June 19, 2020 Last updated June 19th, 2020 228 Reads share

Why Walking Meetings Will Improve Your Team’s Efficiency and Morale

Image Credit: DepositPhotos

As the country’s morale gets tested through one crisis after another, it’s important for us as businesspeople to ask ourselves, “How is our team really doing?”

It’s understandable how our team’s morale can ascend and descend as the country gradually gets through (and hopefully improves from) these vulnerable times.

In order for our team members to stay on a balanced path we must hear them, support them, and make sure they have the resources they need to enact positive change within our organization. It’s on all of us to come together to make the change we want to see.

As we undergo these changes, it’s critical that we boost our team’s efficiency and morale – two main aspects of our team that will be challenged when dealing with adversity – so that we can support them on their initiatives. One leverage point you can consider is shifting from sitting meetings to walking meetings.

What’s a Walking Meeting?

Seems explanatory but it’s still imperative to define. A “walking meeting” is a meeting where you and one or two other people talk through business goals, projects, and brainstorm as you walk. You can make your walk about getting to a destination, however, my recommendation is that you walk with no set place to end. In so doing, you and your team members will subconsciously focus on the process and not the results.

Why a Walking Meeting and Not a Sitting Meeting?

Let’s start with the basics. First of all, sitting has a lot of health risks. According to Yale Medicine, sitting is really bad for us. The article states that “studies show that spending hours in a chair can cause damage to your body, and even shorten your lifespan.” This point alone insinuates why sitting down for long periods of time to have meetings can be counterproductive for our bodies.

Second, sitting down lacks physical movement, which can influence our brains into thinking less creatively. According to Psychology Today, a “sedentary lifestyle increases the risk for glitches in brain functioning.” It’s easy to infer how a sitting meeting may result in gaps in thinking compared to a standing meeting.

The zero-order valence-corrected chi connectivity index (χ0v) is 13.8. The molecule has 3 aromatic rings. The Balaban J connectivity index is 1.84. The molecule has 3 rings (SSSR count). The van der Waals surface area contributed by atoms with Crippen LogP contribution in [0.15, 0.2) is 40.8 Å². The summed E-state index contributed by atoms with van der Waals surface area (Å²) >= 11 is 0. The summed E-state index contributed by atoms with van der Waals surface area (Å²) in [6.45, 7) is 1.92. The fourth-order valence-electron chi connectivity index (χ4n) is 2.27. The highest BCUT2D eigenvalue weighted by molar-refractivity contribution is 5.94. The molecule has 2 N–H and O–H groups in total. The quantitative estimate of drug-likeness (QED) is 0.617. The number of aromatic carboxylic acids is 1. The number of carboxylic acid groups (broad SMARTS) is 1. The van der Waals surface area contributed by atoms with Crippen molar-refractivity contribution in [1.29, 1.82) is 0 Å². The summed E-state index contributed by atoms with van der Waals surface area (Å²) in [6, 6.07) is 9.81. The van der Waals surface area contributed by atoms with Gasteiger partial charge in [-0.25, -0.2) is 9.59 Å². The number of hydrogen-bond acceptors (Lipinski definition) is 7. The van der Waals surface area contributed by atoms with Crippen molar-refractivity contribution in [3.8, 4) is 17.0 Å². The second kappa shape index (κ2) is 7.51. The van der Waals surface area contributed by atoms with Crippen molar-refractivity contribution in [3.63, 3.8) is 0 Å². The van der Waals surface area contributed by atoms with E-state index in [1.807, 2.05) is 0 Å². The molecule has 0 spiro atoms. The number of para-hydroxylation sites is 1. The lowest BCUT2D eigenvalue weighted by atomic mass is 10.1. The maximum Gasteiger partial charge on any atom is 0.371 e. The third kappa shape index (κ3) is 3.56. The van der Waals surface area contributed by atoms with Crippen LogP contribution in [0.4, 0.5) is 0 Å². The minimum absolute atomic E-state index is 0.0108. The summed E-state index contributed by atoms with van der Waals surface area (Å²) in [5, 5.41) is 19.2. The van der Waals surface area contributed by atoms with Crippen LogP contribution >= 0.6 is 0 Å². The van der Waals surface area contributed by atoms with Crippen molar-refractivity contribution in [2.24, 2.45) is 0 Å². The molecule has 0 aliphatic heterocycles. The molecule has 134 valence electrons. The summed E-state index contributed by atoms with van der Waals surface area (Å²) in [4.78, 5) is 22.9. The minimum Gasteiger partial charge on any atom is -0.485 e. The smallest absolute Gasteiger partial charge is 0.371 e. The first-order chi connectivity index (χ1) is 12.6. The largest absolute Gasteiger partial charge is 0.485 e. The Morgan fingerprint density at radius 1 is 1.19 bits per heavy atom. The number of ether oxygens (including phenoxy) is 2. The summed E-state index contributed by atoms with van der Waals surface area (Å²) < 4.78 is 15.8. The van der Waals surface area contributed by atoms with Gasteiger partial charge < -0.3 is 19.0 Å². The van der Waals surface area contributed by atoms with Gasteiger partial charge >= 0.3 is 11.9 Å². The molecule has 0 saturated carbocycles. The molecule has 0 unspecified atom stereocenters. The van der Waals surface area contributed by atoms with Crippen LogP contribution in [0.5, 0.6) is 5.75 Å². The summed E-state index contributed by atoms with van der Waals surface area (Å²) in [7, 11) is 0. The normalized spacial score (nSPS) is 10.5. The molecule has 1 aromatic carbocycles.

Third, the act of sitting down is directly linked to increased risks of depression. With that being the case, one can only guess how team members might have less enthusiasm for a project if they’re sitting down to meet about it. And if you take into account current events, it’s easy to see that we need to limit all chances of depression and emotional fatigue for our team.

How Do Walking Meetings Improve Your Team’s Efficiency and Morale?

Walking meetings make teams more efficient because meetings match the domains in which they are orchestrated. Because walking is concentrated on action, teams get more things done when they walk and meet as opposed to sit and meet. Here’s an example why:

Imagine you are meeting with a coworker named Tori about a project that’s been lagging for months. You two have little to no idea why the project has not gotten done yet, but here you are meeting about it for the third time this quarter.

Tori suggests you two walk and meet rather than sit down for an hour. You two go outside to the store. You two speak. You grab refreshing, healthy drinks at the store. You walk around the block. You pass by some trees. You view the architecture around you – your brain starts thinking about how buildings get made, how amazing the city is, how beautiful the people around you are and how you’re so happy to be alive and doing business: one of the few things in life that bring people together.

Now your brain’s working. No longer are you sitting down waiting for the project to come to you. Now you’re out, running right towards the project. As your feet move, one after the other, so do the outline of the steps of the project. You and Tori ask yourselves, “OK, how do we get this done?”

See the difference?

Walking meetings make teams more efficient because it gets their minds focused on the things that matter that are in our control. Walking allows you to minimize your overthinking and visualize the bigger picture.

Walking meetings also boost morale because they’re something people can look forward to with excitement. Who wants to sit down in a boring conference room or at home at their desk or couch on a Zoom call for an hour talking through the same old project over and over again?

People want to get out. They want to think. They want to be influenced by their environment. They want to hear birds chirping. They want to see the sky change colors. They want to see the world outside of a conference room’s four walls or their bedroom’s four walls. We reach equilibrium with our minds and bodies, which helps zone in productivity, efficacy, and efficiency.

Conclusion

Now is the time for us to come together and lift each other. We can’t sit idly by and allow for time to pass us by. We need to prioritize action.

A perfect way to be there for our teams is by utilizing walking meetings so that our teams are more efficiency and enthusiastic about the road ahead.

There’s a reason why Steve Jobs, the late Apple founder, was known to do “much of his creative thinking while taking a walk.”

Walking meetings get our bodies moving so our minds move and so our hands move and so things get done. The only way is forward, one foot after the other.

business people walking and talking in the street -DepositPhotos

Alex Sal

Alex Sal

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